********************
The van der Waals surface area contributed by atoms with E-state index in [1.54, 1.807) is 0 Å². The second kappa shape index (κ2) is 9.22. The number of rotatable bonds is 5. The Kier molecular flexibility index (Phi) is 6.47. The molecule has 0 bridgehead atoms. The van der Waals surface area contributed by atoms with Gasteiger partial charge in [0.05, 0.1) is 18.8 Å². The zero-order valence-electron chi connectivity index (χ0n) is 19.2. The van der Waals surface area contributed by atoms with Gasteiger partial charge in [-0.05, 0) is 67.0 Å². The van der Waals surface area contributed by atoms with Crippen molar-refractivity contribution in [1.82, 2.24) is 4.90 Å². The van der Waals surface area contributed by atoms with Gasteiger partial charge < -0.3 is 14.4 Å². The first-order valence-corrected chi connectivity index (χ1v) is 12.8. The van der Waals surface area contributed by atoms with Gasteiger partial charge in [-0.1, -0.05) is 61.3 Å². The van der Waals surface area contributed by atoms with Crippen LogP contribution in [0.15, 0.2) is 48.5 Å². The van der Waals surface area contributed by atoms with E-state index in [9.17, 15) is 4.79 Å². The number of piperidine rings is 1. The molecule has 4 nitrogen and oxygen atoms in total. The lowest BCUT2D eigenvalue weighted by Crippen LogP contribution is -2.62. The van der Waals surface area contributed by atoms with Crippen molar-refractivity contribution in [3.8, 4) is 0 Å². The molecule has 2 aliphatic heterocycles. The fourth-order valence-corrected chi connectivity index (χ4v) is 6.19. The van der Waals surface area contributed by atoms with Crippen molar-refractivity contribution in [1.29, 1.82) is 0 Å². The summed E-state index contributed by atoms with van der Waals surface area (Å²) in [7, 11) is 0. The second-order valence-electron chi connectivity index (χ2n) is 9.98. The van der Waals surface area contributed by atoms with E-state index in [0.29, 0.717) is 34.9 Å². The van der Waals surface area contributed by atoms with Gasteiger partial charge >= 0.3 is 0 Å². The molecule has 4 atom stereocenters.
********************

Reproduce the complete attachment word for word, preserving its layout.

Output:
The van der Waals surface area contributed by atoms with E-state index in [1.54, 1.807) is 0 Å². The second kappa shape index (κ2) is 9.22. The number of rotatable bonds is 5. The Kier molecular flexibility index (Phi) is 6.47. The molecule has 0 bridgehead atoms. The van der Waals surface area contributed by atoms with Gasteiger partial charge in [0.05, 0.1) is 18.8 Å². The zero-order valence-electron chi connectivity index (χ0n) is 19.2. The van der Waals surface area contributed by atoms with Gasteiger partial charge in [-0.05, 0) is 67.0 Å². The van der Waals surface area contributed by atoms with Crippen molar-refractivity contribution in [1.82, 2.24) is 4.90 Å². The van der Waals surface area contributed by atoms with Gasteiger partial charge < -0.3 is 14.4 Å². The first-order valence-corrected chi connectivity index (χ1v) is 12.8. The van der Waals surface area contributed by atoms with Gasteiger partial charge in [-0.1, -0.05) is 61.3 Å². The van der Waals surface area contributed by atoms with Crippen LogP contribution in [0.15, 0.2) is 48.5 Å². The van der Waals surface area contributed by atoms with E-state index in [9.17, 15) is 4.79 Å². The number of piperidine rings is 1. The molecule has 4 nitrogen and oxygen atoms in total. The lowest BCUT2D eigenvalue weighted by Crippen LogP contribution is -2.62. The van der Waals surface area contributed by atoms with Crippen molar-refractivity contribution in [3.8, 4) is 0 Å². The molecule has 2 aliphatic heterocycles. The fourth-order valence-corrected chi connectivity index (χ4v) is 6.19. The van der Waals surface area contributed by atoms with Crippen molar-refractivity contribution in [1.29, 1.82) is 0 Å². The summed E-state index contributed by atoms with van der Waals surface area (Å²) in [7, 11) is 0. The second-order valence-electron chi connectivity index (χ2n) is 9.98. The van der Waals surface area contributed by atoms with E-state index in [0.29, 0.717) is 34.9 Å². The van der Waals surface area contributed by atoms with Gasteiger partial charge >= 0.3 is 0 Å². The molecule has 4 atom stereocenters.